Can you tell me more about the island? What was going on there?
The island was about 210 miles from the Florida coast. It was ideally situated for drug smuggling. Published accounts say Lehder used it for his criminal purposes from 1978 to 1982, but I believe it was still being used until the mid 1980s. Lehder did what he wanted to do on the island because he had the right Bahamian authorities on his payroll. Lehder imported woman, and under his control the island became notorious for its sex parties and drug use.


What type of personality did he have?
An interesting and complicated one. Talk to sources, both the good guys and former bad guys, and they acknowledge his charisma. He was very handsome and both woman and men found him really attractive. There are stories about Lehder being bisexual. He was a hedonist and I think he had a problem with self-control. But when under control, which, with time, became less and less a reality, he could be quite capable and even brilliant. Contrary to the legend, he was not really violent. When I finished my book, I had to wonder if he had ever killed anybody.

It's said that Carlos had Nazi leanings. How intense was his support?
Wilhelm, Carlos's father, was a Nazi sympathizer and admirer of Hitler. Wilhelm emigrated to rural Colombia from Germany before World War II. He was a civil engineer and actually played a big role in modernizing the transportation system of rural Colombia. During World War II, the US Embassy in Colombia kept a watch on Wilhelm because of his Nazi sympathies. I think that, growing up, Carlos absorbed his father's neo-Nazis leanings and anti- Semitism. For example, he denied the existence of the Holocaust. There is plenty of evidence to support the characterization that Lehder was a neo-Nazi. He certainly wasn't shy about giving interviews or expressing his views. He often praised Hitler and railed against the Jews.

How did he mesh with the larger than life Pablo Escobar?
Escobar always had an uneasy relationship with Lehder because of Lehder's unpredictability and hedonistic personality. Escobar liked to operate low-key. You can say it was a personality clash. But in the beginning when Lehder devised the Norman's Cay connection, Escobar found him extremely useful and tolerated him, as a result. With time, as Lehder's value decreased to the cartel and he became what the Medellin Cartel considered a public embarrassment and even a liability, Escobar reached the point where he did not respect Lehder. Frankly, I'm surprised that Escobar didn't have Carlos killed. There is even suspicion that it was Escobar who actually snitched on Lehder's location, which allowed the authorities to bust and extradite him to the US, although Escobar denied he snitched in a letter he wrote for public consumption.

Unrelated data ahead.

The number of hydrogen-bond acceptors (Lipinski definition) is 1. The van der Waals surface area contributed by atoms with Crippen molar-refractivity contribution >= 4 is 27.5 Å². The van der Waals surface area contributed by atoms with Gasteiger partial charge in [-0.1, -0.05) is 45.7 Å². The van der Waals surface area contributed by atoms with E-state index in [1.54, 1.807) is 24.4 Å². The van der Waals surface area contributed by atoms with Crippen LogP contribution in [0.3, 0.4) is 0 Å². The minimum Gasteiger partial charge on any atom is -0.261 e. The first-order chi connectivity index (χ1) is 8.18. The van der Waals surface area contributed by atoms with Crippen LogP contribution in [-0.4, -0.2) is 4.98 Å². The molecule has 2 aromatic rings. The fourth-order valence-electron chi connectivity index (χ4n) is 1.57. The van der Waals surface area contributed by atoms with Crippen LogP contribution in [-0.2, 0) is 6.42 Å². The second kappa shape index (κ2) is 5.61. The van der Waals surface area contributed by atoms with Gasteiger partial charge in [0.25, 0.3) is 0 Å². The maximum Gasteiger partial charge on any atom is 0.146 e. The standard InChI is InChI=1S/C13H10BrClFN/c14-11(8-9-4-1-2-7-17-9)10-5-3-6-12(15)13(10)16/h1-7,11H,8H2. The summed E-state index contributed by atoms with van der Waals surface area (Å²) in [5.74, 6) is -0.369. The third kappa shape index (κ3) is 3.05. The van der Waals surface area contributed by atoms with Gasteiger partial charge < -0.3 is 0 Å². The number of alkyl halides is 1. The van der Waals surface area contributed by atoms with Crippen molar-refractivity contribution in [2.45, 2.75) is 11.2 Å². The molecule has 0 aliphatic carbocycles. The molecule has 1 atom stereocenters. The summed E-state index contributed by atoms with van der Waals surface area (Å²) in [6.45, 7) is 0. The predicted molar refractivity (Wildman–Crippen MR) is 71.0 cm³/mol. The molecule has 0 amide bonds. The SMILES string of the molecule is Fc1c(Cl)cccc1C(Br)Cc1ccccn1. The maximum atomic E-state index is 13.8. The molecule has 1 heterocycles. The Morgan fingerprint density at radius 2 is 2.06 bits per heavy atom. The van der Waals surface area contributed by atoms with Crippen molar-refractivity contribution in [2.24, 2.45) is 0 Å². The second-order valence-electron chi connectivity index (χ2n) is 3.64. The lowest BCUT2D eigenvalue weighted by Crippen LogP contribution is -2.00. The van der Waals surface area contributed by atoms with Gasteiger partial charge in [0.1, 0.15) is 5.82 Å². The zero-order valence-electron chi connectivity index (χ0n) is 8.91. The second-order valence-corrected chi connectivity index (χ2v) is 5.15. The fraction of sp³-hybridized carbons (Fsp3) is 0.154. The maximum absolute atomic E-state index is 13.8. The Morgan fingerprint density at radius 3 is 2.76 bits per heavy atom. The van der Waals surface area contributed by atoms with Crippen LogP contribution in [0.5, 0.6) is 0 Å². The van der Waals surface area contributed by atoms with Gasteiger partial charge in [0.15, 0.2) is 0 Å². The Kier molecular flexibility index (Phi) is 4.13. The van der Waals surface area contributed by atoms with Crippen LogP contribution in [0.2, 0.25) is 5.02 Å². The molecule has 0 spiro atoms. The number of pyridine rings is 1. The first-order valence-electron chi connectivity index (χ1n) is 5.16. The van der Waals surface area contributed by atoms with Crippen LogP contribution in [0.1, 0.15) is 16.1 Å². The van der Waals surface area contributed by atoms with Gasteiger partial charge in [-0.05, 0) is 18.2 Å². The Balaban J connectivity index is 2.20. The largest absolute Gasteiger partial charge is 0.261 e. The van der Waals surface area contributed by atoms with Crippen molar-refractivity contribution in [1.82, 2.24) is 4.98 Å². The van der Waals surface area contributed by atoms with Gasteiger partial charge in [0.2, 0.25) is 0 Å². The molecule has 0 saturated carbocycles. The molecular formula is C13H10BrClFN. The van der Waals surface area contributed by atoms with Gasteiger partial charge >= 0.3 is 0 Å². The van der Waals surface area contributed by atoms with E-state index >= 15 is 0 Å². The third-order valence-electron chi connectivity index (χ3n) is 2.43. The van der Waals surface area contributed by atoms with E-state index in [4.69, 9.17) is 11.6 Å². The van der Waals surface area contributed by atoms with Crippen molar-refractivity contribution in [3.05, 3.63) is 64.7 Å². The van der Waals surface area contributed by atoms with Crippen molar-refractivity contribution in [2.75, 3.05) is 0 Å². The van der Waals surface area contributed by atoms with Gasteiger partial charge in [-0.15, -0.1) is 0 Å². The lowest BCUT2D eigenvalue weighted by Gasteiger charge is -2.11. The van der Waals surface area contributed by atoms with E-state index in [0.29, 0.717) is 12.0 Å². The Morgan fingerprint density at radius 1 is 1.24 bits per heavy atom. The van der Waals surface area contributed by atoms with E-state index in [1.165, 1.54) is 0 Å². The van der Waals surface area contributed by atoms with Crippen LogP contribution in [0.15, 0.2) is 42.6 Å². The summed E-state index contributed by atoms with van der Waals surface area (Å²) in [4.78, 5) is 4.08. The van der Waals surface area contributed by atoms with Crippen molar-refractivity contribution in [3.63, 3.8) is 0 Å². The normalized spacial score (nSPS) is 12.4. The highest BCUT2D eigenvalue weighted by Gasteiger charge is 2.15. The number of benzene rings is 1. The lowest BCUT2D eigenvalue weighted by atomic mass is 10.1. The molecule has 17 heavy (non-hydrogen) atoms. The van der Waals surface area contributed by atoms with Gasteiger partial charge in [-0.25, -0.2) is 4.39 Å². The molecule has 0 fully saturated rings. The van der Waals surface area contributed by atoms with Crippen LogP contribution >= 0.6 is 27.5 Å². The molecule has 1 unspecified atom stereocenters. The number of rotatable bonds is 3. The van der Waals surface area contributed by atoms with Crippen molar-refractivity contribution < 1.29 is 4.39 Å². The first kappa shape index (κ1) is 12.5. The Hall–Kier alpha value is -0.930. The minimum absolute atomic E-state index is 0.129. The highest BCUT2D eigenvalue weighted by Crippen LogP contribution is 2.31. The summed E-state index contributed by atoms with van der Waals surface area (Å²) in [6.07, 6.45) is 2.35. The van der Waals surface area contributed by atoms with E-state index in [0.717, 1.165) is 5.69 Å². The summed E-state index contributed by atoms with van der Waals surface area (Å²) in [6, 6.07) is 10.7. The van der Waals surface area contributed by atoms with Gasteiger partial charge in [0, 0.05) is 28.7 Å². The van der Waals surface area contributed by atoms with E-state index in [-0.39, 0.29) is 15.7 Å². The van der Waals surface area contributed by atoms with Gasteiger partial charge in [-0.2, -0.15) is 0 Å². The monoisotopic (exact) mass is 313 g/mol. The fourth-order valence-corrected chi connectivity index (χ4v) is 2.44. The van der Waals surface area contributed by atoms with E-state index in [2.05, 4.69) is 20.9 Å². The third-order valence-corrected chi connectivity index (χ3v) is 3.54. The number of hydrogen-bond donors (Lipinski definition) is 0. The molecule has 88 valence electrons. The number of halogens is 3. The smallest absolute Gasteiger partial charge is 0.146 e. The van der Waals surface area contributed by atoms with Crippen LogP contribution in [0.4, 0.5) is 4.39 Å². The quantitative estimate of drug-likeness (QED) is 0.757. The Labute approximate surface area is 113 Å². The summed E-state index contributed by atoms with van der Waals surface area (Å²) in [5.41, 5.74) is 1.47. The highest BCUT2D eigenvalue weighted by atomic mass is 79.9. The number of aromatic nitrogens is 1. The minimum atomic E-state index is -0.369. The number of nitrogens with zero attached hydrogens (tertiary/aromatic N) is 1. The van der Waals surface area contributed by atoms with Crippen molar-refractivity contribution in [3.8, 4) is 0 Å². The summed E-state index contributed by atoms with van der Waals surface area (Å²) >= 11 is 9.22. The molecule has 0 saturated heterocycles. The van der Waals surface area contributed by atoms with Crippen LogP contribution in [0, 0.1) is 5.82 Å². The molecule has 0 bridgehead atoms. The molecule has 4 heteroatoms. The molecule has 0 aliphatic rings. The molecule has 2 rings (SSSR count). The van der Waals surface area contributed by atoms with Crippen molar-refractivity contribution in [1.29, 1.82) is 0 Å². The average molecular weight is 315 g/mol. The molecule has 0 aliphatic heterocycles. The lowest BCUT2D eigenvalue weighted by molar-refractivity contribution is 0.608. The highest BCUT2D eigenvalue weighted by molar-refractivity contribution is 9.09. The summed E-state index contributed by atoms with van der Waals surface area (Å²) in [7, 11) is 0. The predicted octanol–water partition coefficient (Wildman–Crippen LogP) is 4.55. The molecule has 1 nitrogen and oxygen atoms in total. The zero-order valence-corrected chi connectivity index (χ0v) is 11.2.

He was one of the first big cartel leaders who was captured and extradited, right?
Before Lehder's capture and extradition to the States, Colombia did not send traffickers to the US when Uncle Sam requested their extradition. But after Lehder, there have been, I would say, hundreds of drug traffickers extradited to the US. Extradition became so common that the US media doesn't even report the extraditions. At the time, Lehder's trial was the biggest trial of foreign drug trafficker in US history.

Did he end up testifying against anyone else?
A lot of his comrades testified against him at his 1988 trial in Jacksonville, Florida, but he didn't really turn on anybody. He was a major witness in the Miami trial of General Manuel Noriega, the dictator of Panama in 1982. The US had invaded Panama in 1989 and hauled the general back to the US for trial. Lehder was hoping to get some kind break on his prison sentence. The word was he wanted to serve his time in either Colombia or Germany. Lehder was serving a sentence of life without parole, plus 135 years. Reportedly, in 1992, his sentence was reduced to a total of 55 years in exchange for his agreement to testify against Noriega,

Is it true that Lehder is in the federal witness protection program in prison? That's pretty unusual.
He is in what is known as WITSEC, the federal witness protection program administered by the United States Department of Justice and operated by the United States Marshals Service. It is designed to protect threatened witnesses before, during, and after a trial. Three years after Noriega was convicted, Lehderk wrote a letter to a Jacksonville federal district judge, complaining that the US had reneged on a deal to transfer him to a German prison. The letter was construed as a threat against the judge. Within weeks of sending that letter, Lehder was whisked away into the night from Mesa Unit in Arizona where he was incarcerated, according to several witnesses at the Unit. Lehder has shown up in court a couple of times regarding his grievances against Uncle Sam, but I'm certain he is still in WITSEC.

Where do you think he is now?
There have been a lot of conspiracy theories about Lehder's whereabouts. Some of them are really ridiculous. One of them even has Lehder out of prison and working for the CIA. But that theory was put to rest a couple of years ago when Lehder's lawyer showed up in US court to sue the US government on Lehder's [behalf]. I have no doubt Lehder is in prison where he will remain for the rest of his life.

Crazy Charlie is out January 15. Pre-order the book here.